Teamwork in the era of COVID-19: How Team Vorarlberg Keeps Fit and Motivated
Based in Austria and racing at the Continental level, Team Vorarlberg Santic has a performance philosophy rooted in teamwork, athlete mentoring and sportsmanship, with the riders’ priorities equally split between dramatic stage wins and the simple enjoyment of pushing themselves to the limits. During the COVID-19 crisis, the athletes are working to stay fit and focused… and maybe pick up a few new skills in the meantime. We spoke with a few of the riders to learn some of their tricks and techniques.
Argon 18:A lot of athletes have very strict training schedules with peaks and tapers, and when competition dates change (or are unknown), it throws that schedule off a lot. What are some tips for readjusting the intensity of training when there isn’t a clear goal in sight?
Max Kuen: At the moment it feels like a throwback to November, the beginning of the training season. After an already long winter, it’s like a restart, which isn’t easy. My focus is now on strength and endurance training, because too specific training would mean you peak too early, and when races start up you will be out of shape and tired again. One month before the first race is early enough to start with interval training.
Daniel Federspiel: I think it’s better to train at a lower intensity, as we probably should at this time. Because I think it’s not only hard to get motivated now for interval training, and we also should save some energy for when race season starts up again.
Roland Thalmann: Now is not the time to be at your peak, but that said, it’s not November, so you still have to do some good hours of training. Get on the bike, go to the gym if you can, out for a run, or do some core stability work. Stay focused, build the important basics and when races start up again, you only need a few weeks of intensive hard work to be on top.
Argon 18:The mental preparation needed for major races is also very intense – what advice can you give athletes who were really looking forward to a particular race, and now aren’t sure when (or if) they’ll be competing? What keeps you mentally focused and positive?
Daniel Federspiel: For me it’s very important to do a lot of different things to distract me from the current situation, and do things that make me happy. For our motivation we all should remind ourselves why we’re doing this sport, because we enjoy and love cycling. I think COVID-19 won’t change anything about that fact.
Max Kuen: Your head is the most important thing in cycling. It's essential to keep your focus and motivation high. As long as your most important competition is not cancelled, you have to keep your focus on it and train for it. It's not easy I know, but a clear target keeps you focused and motivated.
Jack Burke: Corona gave me the opportunity to focus on important things. I appreciate the opportunities that arise. I am thankful that I can train and am hidden in a small farmhouse in the mountains. So we are isolated, have a fixed daily routine and appreciate nature here. Before I start racing again, I‘m also able to concentrate on other things like writing and reading!
Alexis Guerin: In my experience, it‘s important to set new short-term and long-term goals and not lose sight of these deadlines. This period could be an opportunity to work even harder to be even stronger when things get back to normal. We have to keep our spirits high and can’t just hit the brakes while we wait for this to happen. I remain focused and positive thanks to a solid, disciplined, professional team, but also thanks to my partner who encourages me, and our pets! I take advantage of these little moments with them which are unusual at this time of the year.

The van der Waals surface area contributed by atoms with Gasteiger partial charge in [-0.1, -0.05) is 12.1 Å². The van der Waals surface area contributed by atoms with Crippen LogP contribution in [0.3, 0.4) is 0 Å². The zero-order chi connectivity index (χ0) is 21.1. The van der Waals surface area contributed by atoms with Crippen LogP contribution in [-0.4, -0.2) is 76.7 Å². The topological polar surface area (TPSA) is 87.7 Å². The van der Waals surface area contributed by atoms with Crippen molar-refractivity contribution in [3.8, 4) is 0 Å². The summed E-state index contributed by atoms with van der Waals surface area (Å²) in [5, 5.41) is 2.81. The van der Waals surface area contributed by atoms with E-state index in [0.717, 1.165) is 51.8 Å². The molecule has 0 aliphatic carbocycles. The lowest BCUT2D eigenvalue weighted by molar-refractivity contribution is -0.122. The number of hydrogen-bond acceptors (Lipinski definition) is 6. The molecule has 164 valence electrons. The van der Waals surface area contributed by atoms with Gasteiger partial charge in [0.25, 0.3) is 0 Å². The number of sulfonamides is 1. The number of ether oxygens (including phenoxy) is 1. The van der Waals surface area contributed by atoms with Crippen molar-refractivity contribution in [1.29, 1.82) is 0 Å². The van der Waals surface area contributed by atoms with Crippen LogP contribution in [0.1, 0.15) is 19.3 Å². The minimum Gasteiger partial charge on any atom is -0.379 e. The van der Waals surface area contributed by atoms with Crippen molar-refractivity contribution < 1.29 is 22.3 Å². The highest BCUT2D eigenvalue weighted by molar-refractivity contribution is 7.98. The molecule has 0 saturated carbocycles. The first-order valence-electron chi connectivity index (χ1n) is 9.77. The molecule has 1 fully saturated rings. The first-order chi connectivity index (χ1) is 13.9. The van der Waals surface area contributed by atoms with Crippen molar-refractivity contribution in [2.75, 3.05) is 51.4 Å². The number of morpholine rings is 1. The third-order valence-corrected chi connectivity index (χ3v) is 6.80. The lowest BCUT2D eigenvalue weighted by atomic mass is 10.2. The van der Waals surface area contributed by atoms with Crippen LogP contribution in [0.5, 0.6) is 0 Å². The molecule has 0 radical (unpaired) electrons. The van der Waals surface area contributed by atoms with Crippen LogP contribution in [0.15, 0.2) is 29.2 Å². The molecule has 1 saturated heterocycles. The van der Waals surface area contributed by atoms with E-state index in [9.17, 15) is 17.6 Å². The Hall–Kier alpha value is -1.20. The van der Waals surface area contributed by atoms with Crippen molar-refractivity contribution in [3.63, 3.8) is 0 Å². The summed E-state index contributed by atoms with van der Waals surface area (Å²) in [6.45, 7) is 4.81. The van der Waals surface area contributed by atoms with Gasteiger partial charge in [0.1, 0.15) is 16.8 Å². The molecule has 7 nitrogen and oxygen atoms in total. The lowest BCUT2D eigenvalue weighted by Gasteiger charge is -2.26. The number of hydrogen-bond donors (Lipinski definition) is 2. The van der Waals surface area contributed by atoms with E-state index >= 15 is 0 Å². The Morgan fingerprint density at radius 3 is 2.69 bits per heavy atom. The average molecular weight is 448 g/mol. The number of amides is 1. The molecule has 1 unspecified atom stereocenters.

Roland Thalmann: The most important trick to staying positive is simple and difficult at the same time... "Don’t think about competition!!" We all love to feel healthy, to cycle or do other sports, and as long as you enjoy it, you will be remain motivated and focused for your training.
Argon 18:This is the time of year when we’re all looking forward to getting off the trainer and back outside, often for group rides – and for most of us, that’s not happening. What are your favourite techniques to keep things interesting on the trainer, or while training solo?
Daniel Geismayr: Things are a bit easier with the new virtual options such as Zwift when training indoors. Stabilization, strength and role training are the order of the day. In addition to this, I am currently paying more attention to my diet to optimally care for my immune system. I cook a lot, bake healthy bread, etc. to strengthen the body. At the moment, I can motivate myself quite well with new challenges so that I can be fit when race season starts again!
Roland Thalmann: I can still ride outside, but I try to take care of myself. I don’t have to do really hard intervals, and have more time to search out some new roads or enjoy a nice view.
Max Kuen: I'm training most of the time alone anyway, so it's not sooo hard for me. Of course, after a long winter I wanted to race again, so that is disappointing. I keep things interesting with different training right now: I started running again, for example. Also I focus more on core and strength training which is very important as a cyclist, but the most thrilling thing for me is to race on Zwift against cyclists from all over the world. This is really hard, and you push yourself way more then you would ever do in regular training.
Daniel Federspiel: I’ll admit it’s gotten hard to be indoors all the time, so I’ve taken up my father-in-law’s hobby: being a farmer. So my daily job has turned into going for a walk with the new calf. I also learned how to milk a cow!
To read more about Team Vorarlberg Santic, click here.
Team Vorarlberg is adhering to all social distancing directives in their region. For many areas, staying indoors is the best precaution.